The Cameron Corner Post
The area was originally surveyed by John Cameron, a New South Wales Lands Department Surveyor, who led the first Survey Party along the New South Wales / Queensland Border during 1879-1881. The survey commenced on 2nd September 1879 from the Border town of Barringun and continued west to the intersection of the South Australian Border. On arriving at the corner in September 1880 Cameron erected a wooden boundary post with the inscription “LAT29” (latitude 29 degrees) and “Cameron”.
The project was completed twelve (12) months later. The original Survey Post is displayed at the National Parks and Wildlife Service office in Tibooburra, and a new Survey Marker was installed at the Corner in 1969.
Time travel around the Corner Post.
Cameron Corner Store
Cameron Corner is where the State of Queensland, New South Wales, and South Australia meet. The Corner Store is actually in Queensland but receives its supplies from New South Wales, and telephone services from South Australia. The Store provides licensed accommodation, meals, telephone services, fuel, puncture repairs, minor mechanical repairs, and camping. Local tourist information and souvenirs are also available at the ‘Corner’, together with friendly local service. It also boasts an unsealed Airstrip for visitors who prefer to fly in. The Store is open seven days a week from 8.00am until Midnight.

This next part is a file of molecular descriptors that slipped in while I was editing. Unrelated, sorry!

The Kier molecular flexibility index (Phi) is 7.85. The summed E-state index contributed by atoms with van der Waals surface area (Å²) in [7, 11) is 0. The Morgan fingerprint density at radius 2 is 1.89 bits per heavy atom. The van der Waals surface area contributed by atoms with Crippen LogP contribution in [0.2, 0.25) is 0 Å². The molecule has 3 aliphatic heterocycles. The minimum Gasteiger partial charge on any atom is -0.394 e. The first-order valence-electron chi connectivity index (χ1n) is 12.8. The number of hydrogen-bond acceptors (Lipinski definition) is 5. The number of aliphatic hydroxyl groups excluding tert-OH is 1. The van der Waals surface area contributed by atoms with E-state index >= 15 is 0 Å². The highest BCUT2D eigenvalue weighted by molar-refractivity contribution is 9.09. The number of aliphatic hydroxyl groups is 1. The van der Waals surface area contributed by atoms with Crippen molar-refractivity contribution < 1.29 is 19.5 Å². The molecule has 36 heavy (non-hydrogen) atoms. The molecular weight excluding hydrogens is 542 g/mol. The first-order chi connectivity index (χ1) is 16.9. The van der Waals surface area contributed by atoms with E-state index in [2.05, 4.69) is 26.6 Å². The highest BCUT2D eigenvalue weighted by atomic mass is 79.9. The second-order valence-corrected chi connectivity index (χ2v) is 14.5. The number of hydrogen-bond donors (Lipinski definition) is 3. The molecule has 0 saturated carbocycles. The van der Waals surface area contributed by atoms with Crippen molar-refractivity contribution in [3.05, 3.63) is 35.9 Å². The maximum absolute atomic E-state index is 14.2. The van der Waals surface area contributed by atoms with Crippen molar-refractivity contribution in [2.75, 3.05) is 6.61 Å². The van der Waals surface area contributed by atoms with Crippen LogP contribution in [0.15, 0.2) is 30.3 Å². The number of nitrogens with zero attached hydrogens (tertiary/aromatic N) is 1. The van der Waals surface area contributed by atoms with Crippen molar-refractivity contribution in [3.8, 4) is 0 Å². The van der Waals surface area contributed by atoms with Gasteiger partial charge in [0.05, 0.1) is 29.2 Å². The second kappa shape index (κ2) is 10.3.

Beside all that, it's a great place to take the family, play golf, explore the displays and collections or just relax and unwind.
The Cameron Corner Store was first opened by the late Sandy Nall in May 1989. The Interpretive Centre contains information on the world’s longest fence, the Dingo/Wild Dog Barrier Fence, which stretches over approximately 5,500 kilometres. The Fence was adapted from the original rabbit proof fence, and now separates dingoes in central Australia from livestock in south-east Australia.
The Fence winds its way from the Great Australian Bight to south-east Queensland through five (5) deserts, and Cameron Corner is located approximately midway along the entire structure.
Boundary riders are employed by the Wild Dog Destruction Board (WDDB) to maintain the New South Wales section of the fence.